I AM astounded by people who actually believe that Grace Poe is the next President that this country needs.
I mean unless, of course, you actually believe the current President when he says that his governance has meant great improvements in our lives as Filipinos. Unless you believe the President when he says that his government has changed the economy, fixed unemployment, improved education. Unless you believe the President when he says that his matuwid na daan has been the answer to all our problems as a nation, that it has solved poverty and hunger and injustice. That truly, kung walang corrupt, walang mahirap.
If you believe the way this President has been making us believe that he has done so well, then yes, it makes sense that you love Poe and believe her worthy of being the next President.
The more important question then is why you believe PNoy at all. Pray tell, how can one continue to be blind to the real state of the nation?
Poe is using the rhetoric that is so painfully familiar at this point: it is the words that we’ve heard PNoy use countless times to describe himself and his brand of governance. Only the blind, deaf, and dumb would believe that rhetoric.
But Poe is one to employ it still, something that I’m surprised her mentor/best friend/kuya/ running mate Chiz Escudero has yet to change. Because Escudero would know – believer of surveys as he is – that there is a majority for whom PNoy’s words have meant a more difficult life, more poverty, more hunger, more need.
Grace and the BBL
Ah, but Chiz is letting her be, it seems. As this bit from the Koronadal, South Cotabato speech of Poe reveals, as transcribed by stuartsantiago.com from a youtube video now a dead link.
“Ikinagagalak ko po na isa sa nagawa namin, kasama ni Senator Chiz, na dumaan at dumadaan na po ang BBL sa senado, gaya nga po ng sinabi ni Senator Chiz, ang mga probisyon dito ay kailangan nating pangalagaan. Maganda nga po ang national roads niyo dito pero nasabi din sa akin ni Senator Chiz na marami pang kailangang gawin sa mga provincial roads.”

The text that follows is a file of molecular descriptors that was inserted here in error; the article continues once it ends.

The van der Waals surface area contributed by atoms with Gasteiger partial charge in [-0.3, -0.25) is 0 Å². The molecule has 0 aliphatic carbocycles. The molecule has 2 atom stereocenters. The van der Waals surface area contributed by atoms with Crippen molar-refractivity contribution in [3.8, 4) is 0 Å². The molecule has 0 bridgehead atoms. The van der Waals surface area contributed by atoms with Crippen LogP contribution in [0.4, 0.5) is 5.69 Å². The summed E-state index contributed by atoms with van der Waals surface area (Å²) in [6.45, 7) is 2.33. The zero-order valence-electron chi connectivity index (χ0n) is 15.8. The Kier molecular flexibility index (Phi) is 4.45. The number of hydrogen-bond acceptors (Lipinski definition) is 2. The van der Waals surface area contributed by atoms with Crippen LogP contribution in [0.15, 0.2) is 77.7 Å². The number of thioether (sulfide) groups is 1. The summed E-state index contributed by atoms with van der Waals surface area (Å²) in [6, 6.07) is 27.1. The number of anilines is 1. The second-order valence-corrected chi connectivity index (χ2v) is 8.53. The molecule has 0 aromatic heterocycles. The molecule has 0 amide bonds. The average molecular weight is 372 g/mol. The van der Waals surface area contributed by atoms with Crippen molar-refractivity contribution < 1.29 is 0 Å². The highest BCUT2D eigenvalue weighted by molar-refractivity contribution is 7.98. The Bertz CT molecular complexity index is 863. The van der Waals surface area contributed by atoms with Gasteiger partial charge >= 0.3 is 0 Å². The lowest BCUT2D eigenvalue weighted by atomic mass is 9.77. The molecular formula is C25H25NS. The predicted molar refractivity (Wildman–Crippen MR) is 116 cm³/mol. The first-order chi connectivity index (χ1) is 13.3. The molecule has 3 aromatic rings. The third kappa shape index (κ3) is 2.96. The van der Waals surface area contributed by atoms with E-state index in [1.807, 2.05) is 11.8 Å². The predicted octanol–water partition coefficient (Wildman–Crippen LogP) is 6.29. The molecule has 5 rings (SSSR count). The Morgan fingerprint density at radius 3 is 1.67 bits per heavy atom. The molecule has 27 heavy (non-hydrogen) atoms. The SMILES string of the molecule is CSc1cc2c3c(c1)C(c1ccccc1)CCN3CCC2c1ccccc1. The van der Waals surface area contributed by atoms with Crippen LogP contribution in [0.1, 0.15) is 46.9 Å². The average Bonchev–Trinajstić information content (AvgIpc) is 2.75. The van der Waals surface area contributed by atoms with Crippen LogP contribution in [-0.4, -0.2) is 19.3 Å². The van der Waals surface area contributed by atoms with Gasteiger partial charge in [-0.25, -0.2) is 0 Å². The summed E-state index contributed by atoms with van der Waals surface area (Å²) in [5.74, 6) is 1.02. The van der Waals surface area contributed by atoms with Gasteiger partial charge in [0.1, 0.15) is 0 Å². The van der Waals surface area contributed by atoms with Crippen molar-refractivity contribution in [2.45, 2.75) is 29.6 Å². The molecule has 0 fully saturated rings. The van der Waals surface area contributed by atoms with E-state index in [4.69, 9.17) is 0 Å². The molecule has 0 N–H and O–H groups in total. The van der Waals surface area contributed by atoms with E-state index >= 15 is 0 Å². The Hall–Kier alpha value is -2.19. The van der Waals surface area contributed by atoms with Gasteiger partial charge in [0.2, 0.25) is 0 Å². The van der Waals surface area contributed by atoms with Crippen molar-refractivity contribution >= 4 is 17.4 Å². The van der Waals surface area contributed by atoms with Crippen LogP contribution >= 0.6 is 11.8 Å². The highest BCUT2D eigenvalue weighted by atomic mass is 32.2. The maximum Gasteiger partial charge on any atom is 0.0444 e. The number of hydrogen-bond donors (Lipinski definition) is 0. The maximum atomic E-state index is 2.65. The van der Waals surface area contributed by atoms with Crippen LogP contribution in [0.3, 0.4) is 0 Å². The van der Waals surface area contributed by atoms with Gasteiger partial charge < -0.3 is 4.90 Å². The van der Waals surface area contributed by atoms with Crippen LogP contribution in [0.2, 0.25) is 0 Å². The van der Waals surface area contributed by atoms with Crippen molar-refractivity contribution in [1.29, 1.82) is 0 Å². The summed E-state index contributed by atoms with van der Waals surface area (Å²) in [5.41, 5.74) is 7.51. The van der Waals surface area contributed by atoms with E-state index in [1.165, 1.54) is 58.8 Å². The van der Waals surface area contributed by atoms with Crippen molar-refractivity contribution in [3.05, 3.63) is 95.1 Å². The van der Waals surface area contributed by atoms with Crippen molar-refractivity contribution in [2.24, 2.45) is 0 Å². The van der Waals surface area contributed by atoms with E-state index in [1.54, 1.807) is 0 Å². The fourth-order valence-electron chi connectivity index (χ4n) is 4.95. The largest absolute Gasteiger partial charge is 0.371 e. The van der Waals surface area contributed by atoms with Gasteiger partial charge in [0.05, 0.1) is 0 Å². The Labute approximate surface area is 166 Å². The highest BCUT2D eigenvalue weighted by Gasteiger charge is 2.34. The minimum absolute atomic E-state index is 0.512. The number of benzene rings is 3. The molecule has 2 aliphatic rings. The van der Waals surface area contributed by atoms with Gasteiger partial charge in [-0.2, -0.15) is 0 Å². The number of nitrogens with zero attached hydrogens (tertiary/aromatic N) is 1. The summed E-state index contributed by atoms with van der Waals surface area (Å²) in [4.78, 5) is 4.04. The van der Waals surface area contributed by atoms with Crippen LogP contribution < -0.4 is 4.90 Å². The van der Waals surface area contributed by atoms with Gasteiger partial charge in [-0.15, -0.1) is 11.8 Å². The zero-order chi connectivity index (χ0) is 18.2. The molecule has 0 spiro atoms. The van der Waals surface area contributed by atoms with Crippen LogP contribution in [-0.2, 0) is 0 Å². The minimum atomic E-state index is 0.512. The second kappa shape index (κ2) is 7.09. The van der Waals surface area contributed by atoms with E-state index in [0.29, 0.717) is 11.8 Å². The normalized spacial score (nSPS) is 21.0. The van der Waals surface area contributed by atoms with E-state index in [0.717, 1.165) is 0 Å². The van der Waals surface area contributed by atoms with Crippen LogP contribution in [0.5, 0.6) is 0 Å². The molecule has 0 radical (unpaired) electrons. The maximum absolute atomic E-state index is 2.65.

Ano raw?!? So the Bangsamoro Basic Law is about … better provincial roads?
At the press conference, a transcript of which is posted on Poe’s Official Website, it gets even more confusing – or actually, it’s quite revealing – that she knows too little to even take a very clear stand about the BBL.
First, she mentions the BBL after being asked about what Senate’s priorities would be once it opens its next session: “Marami ang pwedeng maging prayoridad halimbawa na lang siyempre ang budget para sa susunod na taon si Sen. Chiz ang magsasabi ng kabuuan niyan pero ang BBL nandiyan rin po, nandiyan din po ang pag-uusap sa BBL. Ako naman po may isinusulong din katulad ng yung para sa anti-carnapping na kailangan nang maipasa at pabigatin ang batas ukol diyan.”
So the budget, BBL, and … carnapping? How’s that for priorities. Fourth on her list is the Freedom of Information Law. Fourth! It might explain why it has yet to be passed, yes?
Grace On the opt-in provision